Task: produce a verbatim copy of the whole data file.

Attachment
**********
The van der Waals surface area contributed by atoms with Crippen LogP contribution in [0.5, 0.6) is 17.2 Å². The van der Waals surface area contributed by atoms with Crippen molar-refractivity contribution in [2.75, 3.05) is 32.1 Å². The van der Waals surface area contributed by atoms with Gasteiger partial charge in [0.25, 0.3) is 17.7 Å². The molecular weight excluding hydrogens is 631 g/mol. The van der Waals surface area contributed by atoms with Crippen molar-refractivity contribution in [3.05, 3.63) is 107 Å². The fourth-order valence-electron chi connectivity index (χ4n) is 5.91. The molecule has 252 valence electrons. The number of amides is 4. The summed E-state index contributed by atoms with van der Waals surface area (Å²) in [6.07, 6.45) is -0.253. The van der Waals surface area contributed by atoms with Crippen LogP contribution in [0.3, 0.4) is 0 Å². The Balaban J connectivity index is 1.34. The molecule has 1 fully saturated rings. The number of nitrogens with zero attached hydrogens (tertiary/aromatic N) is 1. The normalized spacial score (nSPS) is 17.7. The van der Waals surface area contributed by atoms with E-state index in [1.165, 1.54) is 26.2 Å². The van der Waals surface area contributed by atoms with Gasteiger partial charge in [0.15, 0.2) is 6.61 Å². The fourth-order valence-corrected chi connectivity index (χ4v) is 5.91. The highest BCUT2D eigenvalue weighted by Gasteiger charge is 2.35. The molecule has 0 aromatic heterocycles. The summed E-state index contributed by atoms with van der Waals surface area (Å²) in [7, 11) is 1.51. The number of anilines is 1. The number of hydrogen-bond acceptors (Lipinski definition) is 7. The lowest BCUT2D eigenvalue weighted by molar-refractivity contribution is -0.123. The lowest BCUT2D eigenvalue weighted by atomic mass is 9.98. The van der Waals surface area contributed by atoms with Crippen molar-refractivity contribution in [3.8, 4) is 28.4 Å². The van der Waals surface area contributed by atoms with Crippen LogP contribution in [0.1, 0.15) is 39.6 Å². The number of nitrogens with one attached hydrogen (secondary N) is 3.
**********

The van der Waals surface area contributed by atoms with Crippen LogP contribution in [0.5, 0.6) is 17.2 Å². The van der Waals surface area contributed by atoms with Crippen molar-refractivity contribution in [2.75, 3.05) is 32.1 Å². The van der Waals surface area contributed by atoms with Gasteiger partial charge in [0.25, 0.3) is 17.7 Å². The molecular weight excluding hydrogens is 631 g/mol. The van der Waals surface area contributed by atoms with Crippen molar-refractivity contribution in [3.05, 3.63) is 107 Å². The fourth-order valence-electron chi connectivity index (χ4n) is 5.91. The molecule has 252 valence electrons. The number of amides is 4. The summed E-state index contributed by atoms with van der Waals surface area (Å²) in [6.07, 6.45) is -0.253. The van der Waals surface area contributed by atoms with Crippen LogP contribution in [0.3, 0.4) is 0 Å². The Balaban J connectivity index is 1.34. The molecule has 1 fully saturated rings. The number of nitrogens with zero attached hydrogens (tertiary/aromatic N) is 1. The normalized spacial score (nSPS) is 17.7. The van der Waals surface area contributed by atoms with E-state index in [1.165, 1.54) is 26.2 Å². The van der Waals surface area contributed by atoms with Gasteiger partial charge in [0.15, 0.2) is 6.61 Å². The fourth-order valence-corrected chi connectivity index (χ4v) is 5.91. The highest BCUT2D eigenvalue weighted by Gasteiger charge is 2.35. The molecule has 0 aromatic heterocycles. The summed E-state index contributed by atoms with van der Waals surface area (Å²) in [7, 11) is 1.51. The number of anilines is 1. The number of hydrogen-bond acceptors (Lipinski definition) is 7. The lowest BCUT2D eigenvalue weighted by molar-refractivity contribution is -0.123. The lowest BCUT2D eigenvalue weighted by atomic mass is 9.98. The van der Waals surface area contributed by atoms with Crippen molar-refractivity contribution in [3.8, 4) is 28.4 Å². The van der Waals surface area contributed by atoms with Crippen LogP contribution in [0.1, 0.15) is 39.6 Å². The number of nitrogens with one attached hydrogen (secondary N) is 3.